Seattle's Preemptive Strike for an NBA Arena Up for Debate

With the prospects of an NBA team bolting for Seattle not looking great anytime in the near future, the Seattle City Council is debating a proposal that has been in the works since 2012.
April 25, 2016, 10am PDT | James Brasuell | @CasualBrasuell
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The former home of the Seattle Supersonics, which played in the KeyArena before moving to Oklahoma City in 2008.

Geoff Baker reports on the latest developments for a proposal to build a new NBA arena in Seattle's SoDo district. "A Seattle City Council transportation subcommittee [last week] decided 4-1 to forward the issue to a full-council vote May 2," reports Baker.

Baker reports more on the debate at the committee meeting, noting that the "at-times-spirited debate" of the hearing could indicate a close vote when the issue comes before the full council. The entire proposal hinges on a Memorandum of Understanding (MOU) between developer Chris Hansen, the city, and King County, which "requires the acquisition of an NBA team to trigger up to $200 million in public bond funding for arena construction costs." Under the terms of a deal struck in 2012, if Hansen can't land a team by November 2017, the MOU expires. Seattle was one of the losers in a deal that allowed Milwaukee to jeep their NBA franchise.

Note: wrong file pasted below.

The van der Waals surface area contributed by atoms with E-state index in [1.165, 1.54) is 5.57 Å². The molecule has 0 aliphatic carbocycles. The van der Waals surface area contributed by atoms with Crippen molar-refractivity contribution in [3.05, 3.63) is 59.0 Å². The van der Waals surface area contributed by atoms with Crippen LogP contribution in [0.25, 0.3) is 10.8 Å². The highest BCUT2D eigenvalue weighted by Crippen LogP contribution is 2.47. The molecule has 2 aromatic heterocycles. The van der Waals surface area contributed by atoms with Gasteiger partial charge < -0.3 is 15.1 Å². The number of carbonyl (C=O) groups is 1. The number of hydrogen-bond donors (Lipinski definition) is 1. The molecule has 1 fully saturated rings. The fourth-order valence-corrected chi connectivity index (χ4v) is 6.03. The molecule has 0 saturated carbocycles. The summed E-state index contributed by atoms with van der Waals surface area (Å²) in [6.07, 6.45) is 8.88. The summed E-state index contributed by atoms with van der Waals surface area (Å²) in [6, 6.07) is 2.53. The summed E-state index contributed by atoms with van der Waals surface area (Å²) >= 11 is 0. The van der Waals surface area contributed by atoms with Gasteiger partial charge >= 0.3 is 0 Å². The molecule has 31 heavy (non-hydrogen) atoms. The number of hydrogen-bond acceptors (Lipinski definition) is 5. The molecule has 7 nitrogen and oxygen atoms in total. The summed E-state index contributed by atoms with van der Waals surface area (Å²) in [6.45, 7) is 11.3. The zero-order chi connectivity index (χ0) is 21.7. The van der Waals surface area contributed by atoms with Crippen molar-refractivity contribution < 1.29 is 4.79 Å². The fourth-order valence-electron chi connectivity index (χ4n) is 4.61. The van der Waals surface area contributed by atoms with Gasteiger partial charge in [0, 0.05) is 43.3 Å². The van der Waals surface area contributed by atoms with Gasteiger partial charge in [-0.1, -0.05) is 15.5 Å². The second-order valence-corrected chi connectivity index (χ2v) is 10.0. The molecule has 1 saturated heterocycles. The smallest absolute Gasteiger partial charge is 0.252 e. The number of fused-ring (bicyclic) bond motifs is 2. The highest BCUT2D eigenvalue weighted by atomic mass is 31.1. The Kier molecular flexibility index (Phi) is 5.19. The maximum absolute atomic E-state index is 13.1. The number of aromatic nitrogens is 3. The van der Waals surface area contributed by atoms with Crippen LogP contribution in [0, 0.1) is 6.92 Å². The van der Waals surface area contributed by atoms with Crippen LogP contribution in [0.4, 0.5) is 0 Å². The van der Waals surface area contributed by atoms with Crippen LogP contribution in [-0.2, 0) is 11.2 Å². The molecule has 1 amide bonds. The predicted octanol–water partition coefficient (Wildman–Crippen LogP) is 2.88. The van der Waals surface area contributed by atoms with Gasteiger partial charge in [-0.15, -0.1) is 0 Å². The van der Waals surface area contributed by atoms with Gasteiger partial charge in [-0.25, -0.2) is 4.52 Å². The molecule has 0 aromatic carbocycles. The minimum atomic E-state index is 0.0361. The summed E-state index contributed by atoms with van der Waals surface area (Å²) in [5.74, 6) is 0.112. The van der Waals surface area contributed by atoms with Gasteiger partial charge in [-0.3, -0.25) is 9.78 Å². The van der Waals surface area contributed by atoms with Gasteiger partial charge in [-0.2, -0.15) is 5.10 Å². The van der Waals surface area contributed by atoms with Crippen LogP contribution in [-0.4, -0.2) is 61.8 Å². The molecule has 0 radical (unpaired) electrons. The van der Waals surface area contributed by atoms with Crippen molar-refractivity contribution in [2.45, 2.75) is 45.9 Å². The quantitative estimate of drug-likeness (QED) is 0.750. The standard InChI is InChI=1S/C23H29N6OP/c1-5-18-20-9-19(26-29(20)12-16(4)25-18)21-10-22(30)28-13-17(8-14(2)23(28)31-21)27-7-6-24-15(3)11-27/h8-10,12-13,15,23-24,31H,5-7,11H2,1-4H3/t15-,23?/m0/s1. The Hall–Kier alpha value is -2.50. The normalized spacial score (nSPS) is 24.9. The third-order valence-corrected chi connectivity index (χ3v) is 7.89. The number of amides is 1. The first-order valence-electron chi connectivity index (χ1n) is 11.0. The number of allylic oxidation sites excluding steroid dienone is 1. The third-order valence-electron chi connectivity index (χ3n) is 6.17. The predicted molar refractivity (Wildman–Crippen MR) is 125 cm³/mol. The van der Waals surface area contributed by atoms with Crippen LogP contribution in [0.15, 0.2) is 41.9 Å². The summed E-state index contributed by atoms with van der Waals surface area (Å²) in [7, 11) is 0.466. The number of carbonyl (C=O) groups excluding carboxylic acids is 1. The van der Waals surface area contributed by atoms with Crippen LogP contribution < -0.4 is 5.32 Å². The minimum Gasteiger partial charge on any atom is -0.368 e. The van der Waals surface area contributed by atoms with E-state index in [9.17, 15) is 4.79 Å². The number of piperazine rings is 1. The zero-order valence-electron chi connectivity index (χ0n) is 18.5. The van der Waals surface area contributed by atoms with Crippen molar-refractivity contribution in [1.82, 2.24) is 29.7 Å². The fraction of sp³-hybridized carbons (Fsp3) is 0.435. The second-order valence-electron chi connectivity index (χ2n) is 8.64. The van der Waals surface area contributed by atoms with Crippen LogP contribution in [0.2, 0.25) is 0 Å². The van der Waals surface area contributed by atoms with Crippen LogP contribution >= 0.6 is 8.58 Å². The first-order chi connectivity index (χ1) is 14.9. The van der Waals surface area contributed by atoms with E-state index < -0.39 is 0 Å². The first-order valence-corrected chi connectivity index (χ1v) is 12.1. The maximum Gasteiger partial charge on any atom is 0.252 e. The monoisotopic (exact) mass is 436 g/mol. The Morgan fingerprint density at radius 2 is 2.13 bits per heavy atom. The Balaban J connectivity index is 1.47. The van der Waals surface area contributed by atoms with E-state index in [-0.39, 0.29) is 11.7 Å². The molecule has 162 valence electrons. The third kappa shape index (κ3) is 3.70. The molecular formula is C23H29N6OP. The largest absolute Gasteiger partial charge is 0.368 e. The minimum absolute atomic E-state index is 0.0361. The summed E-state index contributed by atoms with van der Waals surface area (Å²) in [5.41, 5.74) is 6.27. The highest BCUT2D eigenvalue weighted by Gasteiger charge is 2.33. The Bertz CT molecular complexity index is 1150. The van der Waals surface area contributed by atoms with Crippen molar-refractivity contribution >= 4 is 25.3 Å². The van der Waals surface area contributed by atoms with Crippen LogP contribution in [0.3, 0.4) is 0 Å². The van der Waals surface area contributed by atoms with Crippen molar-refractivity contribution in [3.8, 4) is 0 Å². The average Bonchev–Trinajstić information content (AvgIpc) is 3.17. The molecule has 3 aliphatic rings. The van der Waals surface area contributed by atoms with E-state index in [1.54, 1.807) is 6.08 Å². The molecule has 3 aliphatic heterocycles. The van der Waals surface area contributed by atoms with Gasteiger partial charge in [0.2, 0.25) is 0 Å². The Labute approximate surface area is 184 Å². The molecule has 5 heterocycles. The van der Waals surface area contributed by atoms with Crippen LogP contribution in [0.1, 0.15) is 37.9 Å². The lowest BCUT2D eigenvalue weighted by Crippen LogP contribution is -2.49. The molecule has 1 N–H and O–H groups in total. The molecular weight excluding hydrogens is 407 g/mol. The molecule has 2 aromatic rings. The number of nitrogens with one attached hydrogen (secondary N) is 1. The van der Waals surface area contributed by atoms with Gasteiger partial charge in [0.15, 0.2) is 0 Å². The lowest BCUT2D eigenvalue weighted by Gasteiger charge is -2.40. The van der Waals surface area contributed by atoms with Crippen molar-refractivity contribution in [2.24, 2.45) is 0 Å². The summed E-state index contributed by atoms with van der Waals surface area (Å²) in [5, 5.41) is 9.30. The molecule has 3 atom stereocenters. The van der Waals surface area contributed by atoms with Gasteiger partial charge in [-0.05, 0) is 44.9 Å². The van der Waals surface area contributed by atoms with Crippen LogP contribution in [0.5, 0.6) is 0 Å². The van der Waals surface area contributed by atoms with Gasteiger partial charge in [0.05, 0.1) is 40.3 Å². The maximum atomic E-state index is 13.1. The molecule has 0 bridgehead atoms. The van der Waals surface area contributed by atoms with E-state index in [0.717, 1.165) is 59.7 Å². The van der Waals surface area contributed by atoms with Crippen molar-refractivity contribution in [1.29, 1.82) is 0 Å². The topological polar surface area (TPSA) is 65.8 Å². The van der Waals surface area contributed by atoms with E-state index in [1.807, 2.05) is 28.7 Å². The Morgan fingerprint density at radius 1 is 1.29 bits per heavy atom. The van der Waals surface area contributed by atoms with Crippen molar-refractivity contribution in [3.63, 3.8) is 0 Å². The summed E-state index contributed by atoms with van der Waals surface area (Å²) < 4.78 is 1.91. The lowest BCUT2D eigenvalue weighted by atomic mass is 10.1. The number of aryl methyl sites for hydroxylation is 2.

In a separate article, Josh Feit reports on a related angle in the story—the opposition of the Port of Seattle, which is concerned about traffic impacts in the SoDo district. According to Feit, the port's "longstanding, adamant stance against transforming the industrial lands in SoDo into commercial space" didn't stop it from putting out a memo last summer considering the idea of "moving its two offices, one at Pier 69 and one in SeaTac that house nearly 800 employees," to a location in SoDo. Feit notes that the port has since dropped the idea, and takes the port to task for the contradictions of its approach to SoDo.

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Published on Tuesday, April 19, 2016 in The Seattle Times
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